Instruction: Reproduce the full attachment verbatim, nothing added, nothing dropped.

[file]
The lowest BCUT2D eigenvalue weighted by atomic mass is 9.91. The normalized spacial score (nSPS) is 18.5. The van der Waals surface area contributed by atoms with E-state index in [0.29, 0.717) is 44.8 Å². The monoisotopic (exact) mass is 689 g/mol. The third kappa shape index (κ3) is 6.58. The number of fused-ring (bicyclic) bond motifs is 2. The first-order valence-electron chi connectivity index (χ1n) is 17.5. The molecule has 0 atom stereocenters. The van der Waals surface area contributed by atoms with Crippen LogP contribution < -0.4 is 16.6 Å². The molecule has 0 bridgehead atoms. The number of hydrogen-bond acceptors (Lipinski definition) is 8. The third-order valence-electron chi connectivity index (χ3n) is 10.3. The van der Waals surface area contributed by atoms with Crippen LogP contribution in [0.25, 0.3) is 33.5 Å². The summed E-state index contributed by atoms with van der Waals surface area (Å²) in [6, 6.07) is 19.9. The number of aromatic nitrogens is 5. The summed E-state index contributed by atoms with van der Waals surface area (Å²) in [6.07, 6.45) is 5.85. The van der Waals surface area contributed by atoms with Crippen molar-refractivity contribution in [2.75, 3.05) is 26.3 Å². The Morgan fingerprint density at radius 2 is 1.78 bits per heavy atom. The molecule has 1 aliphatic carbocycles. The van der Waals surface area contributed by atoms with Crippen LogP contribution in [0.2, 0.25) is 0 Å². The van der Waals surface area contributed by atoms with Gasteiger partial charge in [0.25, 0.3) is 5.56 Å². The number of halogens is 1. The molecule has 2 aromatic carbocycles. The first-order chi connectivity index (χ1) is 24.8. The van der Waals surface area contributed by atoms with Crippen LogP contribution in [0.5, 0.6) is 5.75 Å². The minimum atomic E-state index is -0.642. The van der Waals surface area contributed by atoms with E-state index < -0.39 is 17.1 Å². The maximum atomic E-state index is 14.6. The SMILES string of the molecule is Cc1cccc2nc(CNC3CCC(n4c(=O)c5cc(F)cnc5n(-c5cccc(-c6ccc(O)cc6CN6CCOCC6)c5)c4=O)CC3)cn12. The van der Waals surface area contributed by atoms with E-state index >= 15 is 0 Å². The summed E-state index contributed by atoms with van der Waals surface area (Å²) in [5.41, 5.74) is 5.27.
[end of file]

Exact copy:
The lowest BCUT2D eigenvalue weighted by atomic mass is 9.91. The normalized spacial score (nSPS) is 18.5. The van der Waals surface area contributed by atoms with E-state index in [0.29, 0.717) is 44.8 Å². The monoisotopic (exact) mass is 689 g/mol. The third kappa shape index (κ3) is 6.58. The number of fused-ring (bicyclic) bond motifs is 2. The first-order valence-electron chi connectivity index (χ1n) is 17.5. The molecule has 0 atom stereocenters. The van der Waals surface area contributed by atoms with Crippen LogP contribution < -0.4 is 16.6 Å². The molecule has 0 bridgehead atoms. The number of hydrogen-bond acceptors (Lipinski definition) is 8. The third-order valence-electron chi connectivity index (χ3n) is 10.3. The van der Waals surface area contributed by atoms with Crippen LogP contribution in [0.25, 0.3) is 33.5 Å². The summed E-state index contributed by atoms with van der Waals surface area (Å²) in [6, 6.07) is 19.9. The number of aromatic nitrogens is 5. The summed E-state index contributed by atoms with van der Waals surface area (Å²) in [6.07, 6.45) is 5.85. The van der Waals surface area contributed by atoms with Crippen molar-refractivity contribution in [2.75, 3.05) is 26.3 Å². The Morgan fingerprint density at radius 2 is 1.78 bits per heavy atom. The molecule has 1 aliphatic carbocycles. The van der Waals surface area contributed by atoms with Crippen LogP contribution in [0.2, 0.25) is 0 Å². The van der Waals surface area contributed by atoms with Gasteiger partial charge in [0.25, 0.3) is 5.56 Å². The number of halogens is 1. The molecule has 2 aromatic carbocycles. The first-order chi connectivity index (χ1) is 24.8. The van der Waals surface area contributed by atoms with Crippen LogP contribution in [0.5, 0.6) is 5.75 Å². The minimum atomic E-state index is -0.642. The van der Waals surface area contributed by atoms with E-state index < -0.39 is 17.1 Å². The maximum atomic E-state index is 14.6. The SMILES string of the molecule is Cc1cccc2nc(CNC3CCC(n4c(=O)c5cc(F)cnc5n(-c5cccc(-c6ccc(O)cc6CN6CCOCC6)c5)c4=O)CC3)cn12. The van der Waals surface area contributed by atoms with E-state index >= 15 is 0 Å². The summed E-state index contributed by atoms with van der Waals surface area (Å²) in [5.41, 5.74) is 5.27.